THE BLOG

Robin Lim: Life After Becoming a CNN Hero

08/09/2013 04:13 pm 16:13:33 | Updated Oct 09, 2013

Rio Helmi: Since you became CNN Hero of the Year in 2011, has any of the attention it brought to you turned into something concrete?

Robin Lim: Oh yeah for sure. But a lot of people say "Oh, they got all this money, several hundred thousand dollars," But we need the donors to keep giving. The CNN money is going to building the new thing (a new birthing clinic complex in Ubud, Bali) but it costs 800 dollars a day just to give 50,000 people a year basic medical care, etc. One of those $50,000 a year could be a kid with a fever, one could be putting a young woman through midwifery school: her tuition, her shoes, her transportation, food, everything. And there's wages and so forth that are ongoing.

RH: Has there been a real significant milestone that you have passed in terms of realizing this dream that you have of creating this new Bumi Sehat clinic? You have your building permit and the land...

RL: Yes, we have that. But also now Dinas Kesehatan (the Health Department) is nicer to me, they still think we are a little weird but they are nicer to all of us. Outside of Bali, I was just in the Women Deliver Congress in Kuala Lumpur, the biggest reproductive health conference in the world, and the whole of Jakarta's (national level) Dinas Kesehatan were there and they were hugging me and kissing me and sitting in the front row when I gave my presentation. And one of the doctors said "Let's do a television show with your midwives, a docu-drama". It's nice for the midwives because they weathered the storm of being the weird midwives who worked for the gentle birth organization and worked for the poor. I figured out in this country people don't respect you just because you are doing work for poor people, people respect you if you have a really nice car.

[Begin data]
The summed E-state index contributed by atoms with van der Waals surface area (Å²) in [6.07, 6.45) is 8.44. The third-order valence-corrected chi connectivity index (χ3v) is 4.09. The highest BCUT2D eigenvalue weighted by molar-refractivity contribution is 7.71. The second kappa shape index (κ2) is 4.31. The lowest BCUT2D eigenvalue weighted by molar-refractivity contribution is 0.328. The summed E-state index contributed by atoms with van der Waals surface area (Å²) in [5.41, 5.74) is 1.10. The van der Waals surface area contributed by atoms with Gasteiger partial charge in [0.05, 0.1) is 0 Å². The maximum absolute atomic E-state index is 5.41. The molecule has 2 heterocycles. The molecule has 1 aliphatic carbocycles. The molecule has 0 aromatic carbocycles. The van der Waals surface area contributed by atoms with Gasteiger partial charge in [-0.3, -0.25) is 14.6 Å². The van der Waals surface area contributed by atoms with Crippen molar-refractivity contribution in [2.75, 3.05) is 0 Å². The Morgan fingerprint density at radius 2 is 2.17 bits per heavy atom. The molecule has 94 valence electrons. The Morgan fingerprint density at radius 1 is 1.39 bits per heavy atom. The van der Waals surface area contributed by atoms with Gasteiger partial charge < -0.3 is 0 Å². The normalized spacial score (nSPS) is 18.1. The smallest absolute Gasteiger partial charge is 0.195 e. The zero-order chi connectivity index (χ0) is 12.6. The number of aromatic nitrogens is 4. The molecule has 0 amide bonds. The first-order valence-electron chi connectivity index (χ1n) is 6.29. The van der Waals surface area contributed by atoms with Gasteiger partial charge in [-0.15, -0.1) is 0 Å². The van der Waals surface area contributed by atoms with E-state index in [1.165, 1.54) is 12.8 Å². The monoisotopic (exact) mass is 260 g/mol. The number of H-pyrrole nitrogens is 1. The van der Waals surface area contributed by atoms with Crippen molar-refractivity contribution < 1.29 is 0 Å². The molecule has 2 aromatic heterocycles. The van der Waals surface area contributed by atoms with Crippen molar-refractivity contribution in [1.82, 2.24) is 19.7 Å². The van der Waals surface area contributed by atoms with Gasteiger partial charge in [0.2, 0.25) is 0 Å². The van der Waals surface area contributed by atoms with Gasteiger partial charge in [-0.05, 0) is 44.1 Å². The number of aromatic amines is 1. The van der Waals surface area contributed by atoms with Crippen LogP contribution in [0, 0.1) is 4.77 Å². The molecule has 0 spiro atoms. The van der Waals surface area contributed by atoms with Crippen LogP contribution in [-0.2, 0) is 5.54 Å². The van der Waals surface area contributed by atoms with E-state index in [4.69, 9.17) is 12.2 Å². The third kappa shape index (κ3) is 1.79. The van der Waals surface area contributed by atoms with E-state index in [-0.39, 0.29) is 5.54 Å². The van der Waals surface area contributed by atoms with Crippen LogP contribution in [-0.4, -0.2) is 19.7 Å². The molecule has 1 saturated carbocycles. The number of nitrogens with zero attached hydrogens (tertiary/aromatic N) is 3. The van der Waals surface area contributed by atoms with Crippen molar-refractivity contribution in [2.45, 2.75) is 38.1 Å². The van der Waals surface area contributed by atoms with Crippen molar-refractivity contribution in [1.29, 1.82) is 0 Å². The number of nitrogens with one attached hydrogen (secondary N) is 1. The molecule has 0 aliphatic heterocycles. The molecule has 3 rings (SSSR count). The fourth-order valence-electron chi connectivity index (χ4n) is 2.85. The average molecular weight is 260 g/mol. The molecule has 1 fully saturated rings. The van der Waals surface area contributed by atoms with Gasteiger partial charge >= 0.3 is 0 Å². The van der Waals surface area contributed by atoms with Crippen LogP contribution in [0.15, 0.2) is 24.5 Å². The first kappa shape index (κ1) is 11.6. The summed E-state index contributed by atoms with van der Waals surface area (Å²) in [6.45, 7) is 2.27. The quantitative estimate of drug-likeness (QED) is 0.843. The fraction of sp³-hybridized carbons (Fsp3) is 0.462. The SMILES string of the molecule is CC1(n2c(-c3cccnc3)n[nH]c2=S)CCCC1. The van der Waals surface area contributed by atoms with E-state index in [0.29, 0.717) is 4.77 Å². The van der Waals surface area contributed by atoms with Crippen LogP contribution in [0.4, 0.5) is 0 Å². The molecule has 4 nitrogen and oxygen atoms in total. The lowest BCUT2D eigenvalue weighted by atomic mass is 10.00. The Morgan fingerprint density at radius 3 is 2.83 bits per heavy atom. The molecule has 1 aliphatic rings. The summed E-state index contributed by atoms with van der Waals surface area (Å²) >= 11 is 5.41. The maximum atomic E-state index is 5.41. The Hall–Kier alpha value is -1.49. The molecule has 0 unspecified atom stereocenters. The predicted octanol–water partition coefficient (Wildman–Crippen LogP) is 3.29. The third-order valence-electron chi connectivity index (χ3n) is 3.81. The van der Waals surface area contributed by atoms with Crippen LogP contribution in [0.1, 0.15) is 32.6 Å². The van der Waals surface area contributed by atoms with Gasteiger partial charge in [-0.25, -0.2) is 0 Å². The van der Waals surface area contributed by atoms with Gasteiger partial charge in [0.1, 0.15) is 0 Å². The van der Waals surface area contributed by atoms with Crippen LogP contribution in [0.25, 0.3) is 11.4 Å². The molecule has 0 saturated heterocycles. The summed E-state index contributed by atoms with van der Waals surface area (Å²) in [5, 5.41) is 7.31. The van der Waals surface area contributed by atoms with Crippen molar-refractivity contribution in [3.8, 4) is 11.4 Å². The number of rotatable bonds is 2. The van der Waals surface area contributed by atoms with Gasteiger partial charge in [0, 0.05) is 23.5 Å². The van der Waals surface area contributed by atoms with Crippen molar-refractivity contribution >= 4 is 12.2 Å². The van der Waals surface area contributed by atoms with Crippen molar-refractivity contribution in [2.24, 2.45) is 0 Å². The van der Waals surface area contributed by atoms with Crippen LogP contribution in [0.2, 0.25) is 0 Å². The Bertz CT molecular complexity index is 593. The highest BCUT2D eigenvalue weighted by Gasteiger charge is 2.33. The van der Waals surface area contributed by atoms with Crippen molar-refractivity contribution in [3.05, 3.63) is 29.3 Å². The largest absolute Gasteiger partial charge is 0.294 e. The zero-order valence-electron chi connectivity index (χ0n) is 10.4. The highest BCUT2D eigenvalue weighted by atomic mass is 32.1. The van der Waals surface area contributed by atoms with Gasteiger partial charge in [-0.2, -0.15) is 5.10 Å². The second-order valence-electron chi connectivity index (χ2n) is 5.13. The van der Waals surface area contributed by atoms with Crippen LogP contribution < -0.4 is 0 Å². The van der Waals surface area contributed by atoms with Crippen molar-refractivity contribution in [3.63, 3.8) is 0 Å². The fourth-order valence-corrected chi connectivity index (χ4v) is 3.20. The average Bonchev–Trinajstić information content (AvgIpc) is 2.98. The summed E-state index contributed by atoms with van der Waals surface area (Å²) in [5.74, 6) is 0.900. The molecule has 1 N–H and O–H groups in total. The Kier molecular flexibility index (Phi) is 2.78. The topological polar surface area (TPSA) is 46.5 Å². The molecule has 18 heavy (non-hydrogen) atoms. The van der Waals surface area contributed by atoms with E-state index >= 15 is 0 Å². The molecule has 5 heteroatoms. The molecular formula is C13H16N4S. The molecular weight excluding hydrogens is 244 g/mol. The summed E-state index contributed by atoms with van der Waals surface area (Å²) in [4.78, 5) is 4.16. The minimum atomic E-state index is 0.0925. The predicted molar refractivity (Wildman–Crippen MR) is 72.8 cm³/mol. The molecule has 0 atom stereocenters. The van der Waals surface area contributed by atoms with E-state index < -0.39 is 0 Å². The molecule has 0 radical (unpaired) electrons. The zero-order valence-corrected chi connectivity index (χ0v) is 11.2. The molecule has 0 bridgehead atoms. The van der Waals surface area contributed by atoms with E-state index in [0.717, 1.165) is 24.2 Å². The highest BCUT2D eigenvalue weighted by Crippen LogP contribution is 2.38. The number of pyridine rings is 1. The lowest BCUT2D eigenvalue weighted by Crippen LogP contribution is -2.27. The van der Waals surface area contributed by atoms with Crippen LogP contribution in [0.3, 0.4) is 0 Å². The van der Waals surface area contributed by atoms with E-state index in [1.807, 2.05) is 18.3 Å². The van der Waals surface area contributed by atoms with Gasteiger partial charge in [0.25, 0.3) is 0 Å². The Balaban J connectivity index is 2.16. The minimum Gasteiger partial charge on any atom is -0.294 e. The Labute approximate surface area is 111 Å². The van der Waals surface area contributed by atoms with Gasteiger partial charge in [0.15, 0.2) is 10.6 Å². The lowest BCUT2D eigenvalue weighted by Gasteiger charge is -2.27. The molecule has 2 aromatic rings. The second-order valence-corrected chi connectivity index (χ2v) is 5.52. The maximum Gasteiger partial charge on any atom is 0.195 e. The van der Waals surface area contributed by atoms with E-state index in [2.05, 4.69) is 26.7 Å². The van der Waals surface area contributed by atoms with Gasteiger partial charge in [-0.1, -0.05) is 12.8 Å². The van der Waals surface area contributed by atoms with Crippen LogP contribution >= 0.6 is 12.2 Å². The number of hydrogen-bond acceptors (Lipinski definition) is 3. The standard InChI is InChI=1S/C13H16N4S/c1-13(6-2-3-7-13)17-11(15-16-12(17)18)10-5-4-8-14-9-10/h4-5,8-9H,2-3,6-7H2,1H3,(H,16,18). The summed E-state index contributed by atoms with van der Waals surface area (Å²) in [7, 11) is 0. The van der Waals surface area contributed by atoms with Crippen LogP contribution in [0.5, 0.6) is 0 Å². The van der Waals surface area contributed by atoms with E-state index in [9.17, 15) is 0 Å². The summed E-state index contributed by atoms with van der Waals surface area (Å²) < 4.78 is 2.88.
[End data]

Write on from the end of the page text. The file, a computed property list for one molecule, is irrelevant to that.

RH: So have you scheduled the start of the building?

RL: According to the email we got from the architect, the actual construction now has to be put up for bidding. I don't really understand why we can't just appoint someone but apparently for non-profit organizations it doesn't work that way.

RH: Are you excited? You're getting much closer...

RL: Yeah, it's like a due date. You don't get excited until you actually feel the contractions and have to start pushing out a clinic (general laughter). It's a lot people and a lot of time.

RH: Oh yes, it's a big project. How many rooms are you going to have? How many people can you accommodate?

RL: A lot more than now. There's going to be three birthing rooms plus a midwife check-up room which will double as birth room at night. Also a lot more privacy for families - which they may or may not like. (Now) it's kind a fun to see a Hindu mom, a Muslim mom, a Christian mom and all their families altogether crashed out in the same recovery room and they end up exchanging phone numbers and become friends because their kids have the same birthdays. Isn't that cool? Still my favorite thing is the women and the children, I love the babies.

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RH: So the qualitative thing that has changed for you since becoming a CNN Hero is not so much the money but the recognition and acceptance?